A different type of brave - how improv helped Jenni Lilledahl realize her true role in serving others.

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Jenni Lilledahl makes success look easy. But that’s only half the story.

As co-owner of the Brave New Workshop and President of Brave New Institute, she, her husband John Sweeney and her team have inspired thousands with their personal and professional growth. In 2007, she co-founded Gilda’s Club Twin Cities after her sister’s journey with cancer highlighted an opportunity to serve others.

However, Jenni almost didn’t take (or rather, make) this path. With nearly 30 years of career growth, entrepreneurial adventure, deep self-reflection and trials, Jenni has forged her way and come out the other side.

We caught up with Jenni to learn more about her journey, the power of community, and what we can learn from listening to your heart.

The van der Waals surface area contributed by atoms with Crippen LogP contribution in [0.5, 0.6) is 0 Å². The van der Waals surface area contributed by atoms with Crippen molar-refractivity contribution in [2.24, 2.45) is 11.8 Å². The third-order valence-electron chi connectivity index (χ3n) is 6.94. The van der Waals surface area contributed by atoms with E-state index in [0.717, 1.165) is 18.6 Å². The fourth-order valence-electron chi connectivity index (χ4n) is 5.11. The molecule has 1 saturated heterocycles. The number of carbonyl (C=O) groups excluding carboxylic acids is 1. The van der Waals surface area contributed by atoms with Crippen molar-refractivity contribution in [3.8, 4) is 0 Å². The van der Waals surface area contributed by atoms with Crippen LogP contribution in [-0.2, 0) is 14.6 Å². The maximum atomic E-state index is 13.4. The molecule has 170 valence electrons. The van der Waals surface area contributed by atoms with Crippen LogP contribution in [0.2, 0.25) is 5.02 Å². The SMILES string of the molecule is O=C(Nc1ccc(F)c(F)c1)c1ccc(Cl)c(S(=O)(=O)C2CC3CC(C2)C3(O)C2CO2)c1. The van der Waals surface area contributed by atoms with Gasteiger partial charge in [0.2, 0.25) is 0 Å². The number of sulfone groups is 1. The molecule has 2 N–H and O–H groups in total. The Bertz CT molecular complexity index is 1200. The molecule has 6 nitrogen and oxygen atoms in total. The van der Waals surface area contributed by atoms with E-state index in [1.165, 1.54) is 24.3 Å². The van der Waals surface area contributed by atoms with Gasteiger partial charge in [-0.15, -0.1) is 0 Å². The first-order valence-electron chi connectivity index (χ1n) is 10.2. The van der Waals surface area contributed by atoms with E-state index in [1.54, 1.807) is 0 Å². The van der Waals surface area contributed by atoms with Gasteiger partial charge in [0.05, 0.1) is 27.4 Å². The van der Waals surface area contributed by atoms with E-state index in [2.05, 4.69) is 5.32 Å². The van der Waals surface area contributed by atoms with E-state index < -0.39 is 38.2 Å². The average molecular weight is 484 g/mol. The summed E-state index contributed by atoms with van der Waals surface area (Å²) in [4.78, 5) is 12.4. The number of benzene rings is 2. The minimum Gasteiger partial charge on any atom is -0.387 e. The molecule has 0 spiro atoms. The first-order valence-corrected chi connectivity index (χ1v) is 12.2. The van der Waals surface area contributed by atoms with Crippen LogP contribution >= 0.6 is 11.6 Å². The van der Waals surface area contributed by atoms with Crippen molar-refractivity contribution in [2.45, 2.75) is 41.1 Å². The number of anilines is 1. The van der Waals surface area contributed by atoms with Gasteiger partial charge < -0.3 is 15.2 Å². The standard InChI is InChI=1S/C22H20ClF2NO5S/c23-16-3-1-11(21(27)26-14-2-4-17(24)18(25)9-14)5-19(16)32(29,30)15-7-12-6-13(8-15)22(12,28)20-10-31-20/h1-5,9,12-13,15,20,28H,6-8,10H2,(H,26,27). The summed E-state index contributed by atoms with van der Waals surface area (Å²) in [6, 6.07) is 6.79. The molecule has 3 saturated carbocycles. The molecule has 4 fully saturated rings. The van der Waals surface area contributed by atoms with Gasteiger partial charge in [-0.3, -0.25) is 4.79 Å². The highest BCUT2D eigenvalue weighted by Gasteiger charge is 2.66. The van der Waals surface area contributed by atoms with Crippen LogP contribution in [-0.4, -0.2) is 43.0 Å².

In my nearly 30 years of teaching, I have not yet encountered a student who admits they already have enough joy and fun in their lives!

Jenni, you are known as an accomplished business owner, teacher, and leader in the community. We'd certainly class that as a "success"! How has your definition of "success" shifted over the years?
 
It's shifted drastically, even to my surprise. Earlier in my career, I thought it was all about the stereotypical trappings - a job that demonstrated importance, money, and accomplishments that proved my worthiness.  My first two jobs were in marketing, one corporate and one non-profit. I soon achieved that stereotypical success; however, I knew pretty quickly that my success definitions were off.  

Back then, I was driven by the impression I might make on others rather than what would be purposeful or fulfilling. I wanted to make an impact, but I thought about it in a very narrow and selfish way - I'm almost embarrassed to admit that now. Yet, I learned about myself in those jobs, such as how I was motivated by serving others and that I wanted to have fun, joy, and connection with others in an authentic way.